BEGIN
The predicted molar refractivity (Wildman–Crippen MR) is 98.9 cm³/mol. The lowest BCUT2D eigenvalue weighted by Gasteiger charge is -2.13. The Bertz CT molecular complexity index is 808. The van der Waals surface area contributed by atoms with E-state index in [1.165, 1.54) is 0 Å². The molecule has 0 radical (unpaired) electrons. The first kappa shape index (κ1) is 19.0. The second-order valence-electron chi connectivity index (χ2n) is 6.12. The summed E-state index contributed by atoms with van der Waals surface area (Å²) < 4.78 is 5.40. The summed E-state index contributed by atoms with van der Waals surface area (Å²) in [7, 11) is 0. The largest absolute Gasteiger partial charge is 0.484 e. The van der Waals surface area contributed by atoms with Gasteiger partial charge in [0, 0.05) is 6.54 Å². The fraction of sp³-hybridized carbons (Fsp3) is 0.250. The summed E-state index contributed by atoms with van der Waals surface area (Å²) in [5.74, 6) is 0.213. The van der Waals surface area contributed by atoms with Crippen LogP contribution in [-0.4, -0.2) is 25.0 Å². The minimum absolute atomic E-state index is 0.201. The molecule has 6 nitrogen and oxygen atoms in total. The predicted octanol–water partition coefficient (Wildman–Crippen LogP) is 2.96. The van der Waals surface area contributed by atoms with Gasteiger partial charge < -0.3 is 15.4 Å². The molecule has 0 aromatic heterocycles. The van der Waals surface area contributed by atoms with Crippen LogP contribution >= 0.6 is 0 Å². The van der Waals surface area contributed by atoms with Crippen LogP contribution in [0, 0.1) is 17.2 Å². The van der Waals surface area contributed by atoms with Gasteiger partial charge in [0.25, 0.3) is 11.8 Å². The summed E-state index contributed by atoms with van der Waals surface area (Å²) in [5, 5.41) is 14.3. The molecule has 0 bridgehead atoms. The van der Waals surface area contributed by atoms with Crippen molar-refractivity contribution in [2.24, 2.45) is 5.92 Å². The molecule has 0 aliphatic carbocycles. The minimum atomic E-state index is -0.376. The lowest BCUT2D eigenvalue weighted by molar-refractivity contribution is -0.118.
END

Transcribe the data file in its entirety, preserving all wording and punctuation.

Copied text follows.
The predicted molar refractivity (Wildman–Crippen MR) is 98.9 cm³/mol. The lowest BCUT2D eigenvalue weighted by Gasteiger charge is -2.13. The Bertz CT molecular complexity index is 808. The van der Waals surface area contributed by atoms with E-state index in [1.165, 1.54) is 0 Å². The molecule has 0 radical (unpaired) electrons. The first kappa shape index (κ1) is 19.0. The second-order valence-electron chi connectivity index (χ2n) is 6.12. The summed E-state index contributed by atoms with van der Waals surface area (Å²) < 4.78 is 5.40. The summed E-state index contributed by atoms with van der Waals surface area (Å²) in [7, 11) is 0. The largest absolute Gasteiger partial charge is 0.484 e. The van der Waals surface area contributed by atoms with Gasteiger partial charge in [0, 0.05) is 6.54 Å². The fraction of sp³-hybridized carbons (Fsp3) is 0.250. The summed E-state index contributed by atoms with van der Waals surface area (Å²) in [5.74, 6) is 0.213. The van der Waals surface area contributed by atoms with Crippen LogP contribution in [-0.4, -0.2) is 25.0 Å². The minimum absolute atomic E-state index is 0.201. The molecule has 6 nitrogen and oxygen atoms in total. The predicted octanol–water partition coefficient (Wildman–Crippen LogP) is 2.96. The van der Waals surface area contributed by atoms with Gasteiger partial charge < -0.3 is 15.4 Å². The molecule has 0 aromatic heterocycles. The van der Waals surface area contributed by atoms with Crippen LogP contribution >= 0.6 is 0 Å². The van der Waals surface area contributed by atoms with Crippen LogP contribution in [0, 0.1) is 17.2 Å². The van der Waals surface area contributed by atoms with Gasteiger partial charge in [0.25, 0.3) is 11.8 Å². The summed E-state index contributed by atoms with van der Waals surface area (Å²) in [5, 5.41) is 14.3. The molecule has 0 bridgehead atoms. The van der Waals surface area contributed by atoms with Crippen molar-refractivity contribution in [2.24, 2.45) is 5.92 Å². The molecule has 0 aliphatic carbocycles. The minimum atomic E-state index is -0.376. The lowest BCUT2D eigenvalue weighted by molar-refractivity contribution is -0.118.